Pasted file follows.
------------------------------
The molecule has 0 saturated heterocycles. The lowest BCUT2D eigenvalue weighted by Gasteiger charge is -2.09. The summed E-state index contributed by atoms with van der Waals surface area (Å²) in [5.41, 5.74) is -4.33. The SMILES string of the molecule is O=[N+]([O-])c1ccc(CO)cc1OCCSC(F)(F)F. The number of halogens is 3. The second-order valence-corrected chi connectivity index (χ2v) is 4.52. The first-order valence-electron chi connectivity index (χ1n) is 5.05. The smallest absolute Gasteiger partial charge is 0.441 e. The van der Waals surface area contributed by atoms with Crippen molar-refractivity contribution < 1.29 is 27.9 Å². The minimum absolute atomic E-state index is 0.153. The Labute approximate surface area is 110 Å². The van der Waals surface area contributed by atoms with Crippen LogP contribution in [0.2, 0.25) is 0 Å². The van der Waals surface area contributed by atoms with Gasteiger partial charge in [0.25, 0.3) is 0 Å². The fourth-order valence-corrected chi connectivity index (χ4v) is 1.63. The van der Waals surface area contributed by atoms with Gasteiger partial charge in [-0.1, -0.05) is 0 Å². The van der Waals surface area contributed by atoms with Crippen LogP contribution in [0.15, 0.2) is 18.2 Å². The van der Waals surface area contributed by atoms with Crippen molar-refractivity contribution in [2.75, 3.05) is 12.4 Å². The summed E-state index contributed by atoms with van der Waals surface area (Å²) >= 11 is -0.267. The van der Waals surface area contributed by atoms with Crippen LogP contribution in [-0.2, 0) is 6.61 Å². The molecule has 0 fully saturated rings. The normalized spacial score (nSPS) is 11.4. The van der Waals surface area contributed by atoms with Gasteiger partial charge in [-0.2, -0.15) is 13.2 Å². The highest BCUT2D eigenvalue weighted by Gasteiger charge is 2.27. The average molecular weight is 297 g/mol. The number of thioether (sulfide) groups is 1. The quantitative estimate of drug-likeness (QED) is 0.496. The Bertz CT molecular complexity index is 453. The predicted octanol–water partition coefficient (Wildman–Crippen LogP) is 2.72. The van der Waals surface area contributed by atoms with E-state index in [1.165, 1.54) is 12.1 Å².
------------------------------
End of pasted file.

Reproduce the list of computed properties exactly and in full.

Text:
The molecule has 0 saturated heterocycles. The lowest BCUT2D eigenvalue weighted by Gasteiger charge is -2.09. The summed E-state index contributed by atoms with van der Waals surface area (Å²) in [5.41, 5.74) is -4.33. The SMILES string of the molecule is O=[N+]([O-])c1ccc(CO)cc1OCCSC(F)(F)F. The number of halogens is 3. The second-order valence-corrected chi connectivity index (χ2v) is 4.52. The first-order valence-electron chi connectivity index (χ1n) is 5.05. The smallest absolute Gasteiger partial charge is 0.441 e. The van der Waals surface area contributed by atoms with Crippen molar-refractivity contribution < 1.29 is 27.9 Å². The minimum absolute atomic E-state index is 0.153. The Labute approximate surface area is 110 Å². The van der Waals surface area contributed by atoms with Crippen LogP contribution in [0.2, 0.25) is 0 Å². The van der Waals surface area contributed by atoms with Gasteiger partial charge in [0.25, 0.3) is 0 Å². The fourth-order valence-corrected chi connectivity index (χ4v) is 1.63. The van der Waals surface area contributed by atoms with Gasteiger partial charge in [-0.1, -0.05) is 0 Å². The van der Waals surface area contributed by atoms with Crippen LogP contribution in [0.15, 0.2) is 18.2 Å². The van der Waals surface area contributed by atoms with Crippen molar-refractivity contribution in [2.75, 3.05) is 12.4 Å². The summed E-state index contributed by atoms with van der Waals surface area (Å²) >= 11 is -0.267. The van der Waals surface area contributed by atoms with Crippen LogP contribution in [-0.2, 0) is 6.61 Å². The molecule has 0 fully saturated rings. The normalized spacial score (nSPS) is 11.4. The van der Waals surface area contributed by atoms with Gasteiger partial charge in [-0.2, -0.15) is 13.2 Å². The highest BCUT2D eigenvalue weighted by Gasteiger charge is 2.27. The average molecular weight is 297 g/mol. The number of thioether (sulfide) groups is 1. The quantitative estimate of drug-likeness (QED) is 0.496. The Bertz CT molecular complexity index is 453. The predicted octanol–water partition coefficient (Wildman–Crippen LogP) is 2.72. The van der Waals surface area contributed by atoms with E-state index in [1.165, 1.54) is 12.1 Å².